In the 1970s and the early part of the 1980s, the publication showed an expanded format which featured solo adventures of some members of the Batman Family like "Robin: The Teen Wonder" and "Batgirl". It also featured "Tales of Gotham City", which told stories of the ordinary citizens of the famous fictional city. Due to the declining sales of Detective Comics in this period, DC was heavily considering canceling its namesake franchise in place of the much more popular Batman Family in a wave of cancellations called the DC Implosion. However, over the protestations of the comic creators, this series was saved and the other was merged into this one, which resulted in a format change for the series from issue #481 onwards.
In Bruce Wayne's absence, Batwoman was featured in Detective comics between issues #854-863. Currently, the book stars Dick Grayson as Batman, as well as Commissioner James Gordon.
Classic Batman and Archived
- Batman: A Celebration of 75 Years (#27, 83, 211, 216, 327, 359, 395, 442, 474, 574, 633, 711, 757 and 821)
- Batman: The Golden Age Volume Two (#46-56)
- Issues #27-50 are collected in Batman Archives, Vol. 1.
- Batman: The Golden Age Omnibus Volume 1 (#27-56)
- Batman: The Golden Age Volume One (#27-45)
- Issues #51-70 are collected in Batman Archives, Vol. 2.
- Batman: The Golden Age Omnibus Volume 2 (#57-74)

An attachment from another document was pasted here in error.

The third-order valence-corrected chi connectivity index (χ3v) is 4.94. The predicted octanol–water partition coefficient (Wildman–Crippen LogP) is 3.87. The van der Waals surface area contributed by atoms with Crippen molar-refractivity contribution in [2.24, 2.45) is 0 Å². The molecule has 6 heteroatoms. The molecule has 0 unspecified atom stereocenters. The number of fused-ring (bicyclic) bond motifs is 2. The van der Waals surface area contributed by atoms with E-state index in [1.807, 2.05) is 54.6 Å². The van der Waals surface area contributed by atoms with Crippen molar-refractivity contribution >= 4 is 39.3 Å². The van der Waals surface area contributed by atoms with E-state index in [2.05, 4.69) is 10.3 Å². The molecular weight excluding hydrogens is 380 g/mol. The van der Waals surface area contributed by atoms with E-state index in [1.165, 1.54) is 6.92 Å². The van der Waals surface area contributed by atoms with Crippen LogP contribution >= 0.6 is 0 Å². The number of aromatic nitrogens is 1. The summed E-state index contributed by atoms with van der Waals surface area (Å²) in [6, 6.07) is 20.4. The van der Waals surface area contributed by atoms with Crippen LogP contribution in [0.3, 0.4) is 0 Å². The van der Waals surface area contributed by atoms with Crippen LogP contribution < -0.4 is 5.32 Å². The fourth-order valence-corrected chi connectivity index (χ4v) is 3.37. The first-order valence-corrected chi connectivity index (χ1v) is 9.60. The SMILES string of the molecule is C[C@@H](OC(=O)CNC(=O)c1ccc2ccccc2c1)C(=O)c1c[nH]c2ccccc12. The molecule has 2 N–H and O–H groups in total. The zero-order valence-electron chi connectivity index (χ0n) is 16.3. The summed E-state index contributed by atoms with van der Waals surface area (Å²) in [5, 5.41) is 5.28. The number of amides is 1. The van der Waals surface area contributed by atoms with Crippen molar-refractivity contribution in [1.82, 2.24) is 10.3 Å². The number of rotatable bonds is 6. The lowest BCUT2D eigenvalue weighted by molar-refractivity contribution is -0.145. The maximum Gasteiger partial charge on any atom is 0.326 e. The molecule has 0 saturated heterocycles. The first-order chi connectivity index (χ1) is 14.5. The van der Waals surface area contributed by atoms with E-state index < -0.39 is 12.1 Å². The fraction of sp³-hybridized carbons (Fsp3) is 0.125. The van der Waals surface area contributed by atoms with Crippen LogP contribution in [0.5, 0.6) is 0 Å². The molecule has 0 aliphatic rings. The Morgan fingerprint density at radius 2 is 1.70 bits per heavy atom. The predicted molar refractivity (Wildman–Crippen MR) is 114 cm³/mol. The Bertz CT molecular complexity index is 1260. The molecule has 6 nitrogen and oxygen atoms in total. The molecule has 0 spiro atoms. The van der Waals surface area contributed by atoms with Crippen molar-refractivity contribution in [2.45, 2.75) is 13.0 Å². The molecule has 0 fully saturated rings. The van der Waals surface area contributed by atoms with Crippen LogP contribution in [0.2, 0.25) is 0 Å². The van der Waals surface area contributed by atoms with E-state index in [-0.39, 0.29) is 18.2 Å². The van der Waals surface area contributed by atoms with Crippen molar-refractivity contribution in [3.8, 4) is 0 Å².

- The Joker: A Celebration of 75 Years (#64, 168, 180, 475, 476, 726, 741, 826)
- Batman Arkham: Two-Face (#66, 68, 80 & 513)
- Issues #71-86 are collected in Batman Archives, Vol. 3.
- Boy Commandos by Joe Simon and Jack Kirby Volume Two (#74-83 & 85)
- Issues #87-102 are collected in Batman Archives, Vol. 4.
- Issues #103-119 are collected in Batman Archives, Vol. 5.
- Issues #120-135 are collected in Batman Archives, Vol. 6.
- Issues #136-154 are collected in Batman Archives, Vol. 7.
- Batman: The TV Stories (#140, 230, 341, 346, 359)
- Batman: Arkham - The Riddler (#140, 142, 377, 822 & 837)
- Batman: The Dynamic Duo Archives, Vol. 1 (#327-333)
- Batman: The Dynamic Duo Archives, Vol. 2 (#334-339)
see also The Batman Chronicles.
- Tales of the Batman: Len Wein (#408, #444-448, #466, #478-479, #500 and #514)
- Strange Apparitions (#469-476, 478-479)
- Year Two: Fear the Reaper (#575-578)
- Legends of the Dark Knight: Norm Breyfogle Volume 1 (#579, 582-594 and 601-607)
- Blind Justice (#598-600)
- Knightfall, Vol. 1 (#659-666)
- Knightfall, Vol. 2 (#667-675)
- Knightfall, Vol. 3 (#676-677)
- Batman: Road To No Man's Land Volume One (#722-726)
- Batman: Road To No Man's Land Volume Two (#727-730)
- Evolution (#743-750)
- Batman: Bruce Wayne - Murderer? (#766-770)
- Batman: Bruce Wayne - Fugitive (#771-775)
- Batman by Brian K. Vaughn (#787)
- Batman: War Games Book One (New Edition) (#790-797)
- Batman: War Games Book Two (New Edition) (#798)
- City of Crime (#800-808, #811-814)
- Detective (#821-826)
- Tales of the Batman: J.H. Williams III (#821)
- Death and the City (#827-834)
- Private Casebook (#840-845)
- Heart of Hush (#846-850)
- Whatever Happened to the Caped Crusader? (#853)
- Batman Unwrapped by Andy Kubert (#853)
- Impostors (#867-870)
- The Black Mirror (#871-881)